Abraham Lincoln said that he never memorized a speech. Instead, he would re-write the speech down a minimum of three times. When he was done writing down the speech three times, he would then practice giving the speech several times and made sure to include certain gesticulations he wanted to use in his speech.
After this process, he said the speech was somehow committed to his memory.
A study conducted by researchers from John Hopkins University, found that writing something down significantly boosts retention and learning.
Why is that?
Here’s the science.
We actually have 4 Brains:
- Neo Cortex – Outer Brain Layer
- Limbic System – Mid Brain
- Brain Stem – Lower Brain
- Cerebellum – Lower Back Brain. Also Known As “The Mini Brain”
The Cerebellum has nerve fibers connecting many areas of the Neo Cortex, Limbic System and Brain Stem. The Cerebellum is directly involved in all brain motor functions. When you hear the term “Muscle Memory” what they mean is motor memory that is stored inside the Cerebellum.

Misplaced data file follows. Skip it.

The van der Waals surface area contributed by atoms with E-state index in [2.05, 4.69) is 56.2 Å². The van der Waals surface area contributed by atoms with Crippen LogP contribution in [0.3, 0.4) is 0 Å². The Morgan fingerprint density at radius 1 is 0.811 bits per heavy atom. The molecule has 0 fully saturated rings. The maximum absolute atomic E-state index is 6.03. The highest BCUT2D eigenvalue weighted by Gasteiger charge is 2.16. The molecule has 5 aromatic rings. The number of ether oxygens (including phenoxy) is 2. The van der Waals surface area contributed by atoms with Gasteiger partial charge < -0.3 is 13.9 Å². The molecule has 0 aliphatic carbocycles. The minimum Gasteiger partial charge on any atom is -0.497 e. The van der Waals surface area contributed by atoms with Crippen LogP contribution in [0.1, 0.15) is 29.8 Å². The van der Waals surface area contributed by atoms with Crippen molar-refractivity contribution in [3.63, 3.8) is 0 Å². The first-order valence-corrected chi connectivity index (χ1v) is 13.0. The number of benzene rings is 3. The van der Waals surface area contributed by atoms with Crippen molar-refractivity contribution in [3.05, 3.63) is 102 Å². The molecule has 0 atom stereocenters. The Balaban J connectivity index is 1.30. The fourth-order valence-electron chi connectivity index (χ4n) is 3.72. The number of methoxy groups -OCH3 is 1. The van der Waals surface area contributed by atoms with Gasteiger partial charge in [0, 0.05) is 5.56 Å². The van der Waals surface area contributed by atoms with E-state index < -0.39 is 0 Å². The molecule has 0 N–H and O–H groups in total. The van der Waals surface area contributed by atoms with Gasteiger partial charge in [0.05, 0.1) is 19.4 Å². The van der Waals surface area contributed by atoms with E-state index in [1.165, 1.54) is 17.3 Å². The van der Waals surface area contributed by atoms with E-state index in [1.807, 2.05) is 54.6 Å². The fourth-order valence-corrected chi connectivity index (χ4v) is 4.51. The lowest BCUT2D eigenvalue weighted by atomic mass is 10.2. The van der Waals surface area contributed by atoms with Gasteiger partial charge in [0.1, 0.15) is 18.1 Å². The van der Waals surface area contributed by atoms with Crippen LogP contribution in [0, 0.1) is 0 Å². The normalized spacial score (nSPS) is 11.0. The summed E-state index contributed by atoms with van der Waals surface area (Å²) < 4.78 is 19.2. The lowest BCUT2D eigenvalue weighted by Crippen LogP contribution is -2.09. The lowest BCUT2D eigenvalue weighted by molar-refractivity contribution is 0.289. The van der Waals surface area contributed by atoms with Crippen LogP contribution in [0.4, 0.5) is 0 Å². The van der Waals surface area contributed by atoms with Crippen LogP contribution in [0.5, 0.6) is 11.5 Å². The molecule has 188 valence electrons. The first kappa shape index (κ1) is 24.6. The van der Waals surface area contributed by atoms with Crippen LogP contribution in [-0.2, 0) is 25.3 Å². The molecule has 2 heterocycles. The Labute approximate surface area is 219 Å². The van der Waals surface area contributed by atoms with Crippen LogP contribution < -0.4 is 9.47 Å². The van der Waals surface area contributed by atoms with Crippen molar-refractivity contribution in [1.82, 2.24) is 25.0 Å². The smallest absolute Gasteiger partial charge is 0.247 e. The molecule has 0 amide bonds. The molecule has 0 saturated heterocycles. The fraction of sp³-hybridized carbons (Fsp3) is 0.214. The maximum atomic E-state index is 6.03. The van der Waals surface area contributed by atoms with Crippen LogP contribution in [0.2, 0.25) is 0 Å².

When you write something down, that you want to remember, you are involving “The Mini Brain”, or the Cerebellum. Writing something down actually causes memory to be stored in not one, but two places: the Neo Cortex AND the Cerebellum.
Abraham Lincoln’s speech process was so effective in helping him “memorize” his speeches because his speech practice involved several motor activities (writing and gesticulating), which engaged his “Mini Brain”, the Cerebellum.